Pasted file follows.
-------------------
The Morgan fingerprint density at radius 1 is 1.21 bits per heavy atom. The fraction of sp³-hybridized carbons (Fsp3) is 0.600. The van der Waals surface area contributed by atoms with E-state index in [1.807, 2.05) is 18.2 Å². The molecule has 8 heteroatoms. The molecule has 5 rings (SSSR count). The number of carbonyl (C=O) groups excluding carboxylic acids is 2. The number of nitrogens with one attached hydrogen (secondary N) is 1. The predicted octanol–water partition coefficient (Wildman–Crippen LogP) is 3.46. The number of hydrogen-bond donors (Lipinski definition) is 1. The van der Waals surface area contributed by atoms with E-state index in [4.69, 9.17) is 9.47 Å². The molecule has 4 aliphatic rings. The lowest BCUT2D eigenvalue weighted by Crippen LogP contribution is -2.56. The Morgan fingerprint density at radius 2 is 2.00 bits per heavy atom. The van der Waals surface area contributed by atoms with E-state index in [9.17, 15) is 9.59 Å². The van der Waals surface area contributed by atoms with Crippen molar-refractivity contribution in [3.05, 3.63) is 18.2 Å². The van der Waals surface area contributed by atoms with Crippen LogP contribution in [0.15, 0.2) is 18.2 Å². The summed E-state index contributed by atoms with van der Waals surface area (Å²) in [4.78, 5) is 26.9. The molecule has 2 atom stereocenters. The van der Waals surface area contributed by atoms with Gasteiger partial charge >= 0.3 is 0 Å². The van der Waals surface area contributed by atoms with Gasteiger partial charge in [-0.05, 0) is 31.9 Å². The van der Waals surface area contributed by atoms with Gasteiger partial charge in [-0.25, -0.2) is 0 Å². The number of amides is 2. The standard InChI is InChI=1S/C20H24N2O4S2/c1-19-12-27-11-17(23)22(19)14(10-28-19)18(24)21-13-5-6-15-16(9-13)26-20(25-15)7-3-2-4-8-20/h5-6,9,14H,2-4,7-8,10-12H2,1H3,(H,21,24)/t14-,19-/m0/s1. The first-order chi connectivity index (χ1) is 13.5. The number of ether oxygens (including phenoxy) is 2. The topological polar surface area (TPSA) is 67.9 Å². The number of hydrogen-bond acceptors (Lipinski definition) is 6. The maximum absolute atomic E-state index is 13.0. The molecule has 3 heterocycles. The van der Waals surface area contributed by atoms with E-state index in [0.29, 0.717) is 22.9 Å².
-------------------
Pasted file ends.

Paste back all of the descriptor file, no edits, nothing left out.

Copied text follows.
The Morgan fingerprint density at radius 1 is 1.21 bits per heavy atom. The fraction of sp³-hybridized carbons (Fsp3) is 0.600. The van der Waals surface area contributed by atoms with E-state index in [1.807, 2.05) is 18.2 Å². The molecule has 8 heteroatoms. The molecule has 5 rings (SSSR count). The number of carbonyl (C=O) groups excluding carboxylic acids is 2. The number of nitrogens with one attached hydrogen (secondary N) is 1. The predicted octanol–water partition coefficient (Wildman–Crippen LogP) is 3.46. The number of hydrogen-bond donors (Lipinski definition) is 1. The van der Waals surface area contributed by atoms with E-state index in [4.69, 9.17) is 9.47 Å². The molecule has 4 aliphatic rings. The lowest BCUT2D eigenvalue weighted by Crippen LogP contribution is -2.56. The Morgan fingerprint density at radius 2 is 2.00 bits per heavy atom. The van der Waals surface area contributed by atoms with E-state index in [9.17, 15) is 9.59 Å². The van der Waals surface area contributed by atoms with Crippen molar-refractivity contribution in [3.05, 3.63) is 18.2 Å². The van der Waals surface area contributed by atoms with Crippen LogP contribution in [0.15, 0.2) is 18.2 Å². The summed E-state index contributed by atoms with van der Waals surface area (Å²) in [4.78, 5) is 26.9. The molecule has 2 atom stereocenters. The van der Waals surface area contributed by atoms with Gasteiger partial charge >= 0.3 is 0 Å². The van der Waals surface area contributed by atoms with Gasteiger partial charge in [-0.05, 0) is 31.9 Å². The van der Waals surface area contributed by atoms with Gasteiger partial charge in [-0.25, -0.2) is 0 Å². The number of amides is 2. The standard InChI is InChI=1S/C20H24N2O4S2/c1-19-12-27-11-17(23)22(19)14(10-28-19)18(24)21-13-5-6-15-16(9-13)26-20(25-15)7-3-2-4-8-20/h5-6,9,14H,2-4,7-8,10-12H2,1H3,(H,21,24)/t14-,19-/m0/s1. The first-order chi connectivity index (χ1) is 13.5. The number of ether oxygens (including phenoxy) is 2. The topological polar surface area (TPSA) is 67.9 Å². The number of hydrogen-bond acceptors (Lipinski definition) is 6. The maximum absolute atomic E-state index is 13.0. The molecule has 3 heterocycles. The van der Waals surface area contributed by atoms with E-state index in [0.29, 0.717) is 22.9 Å².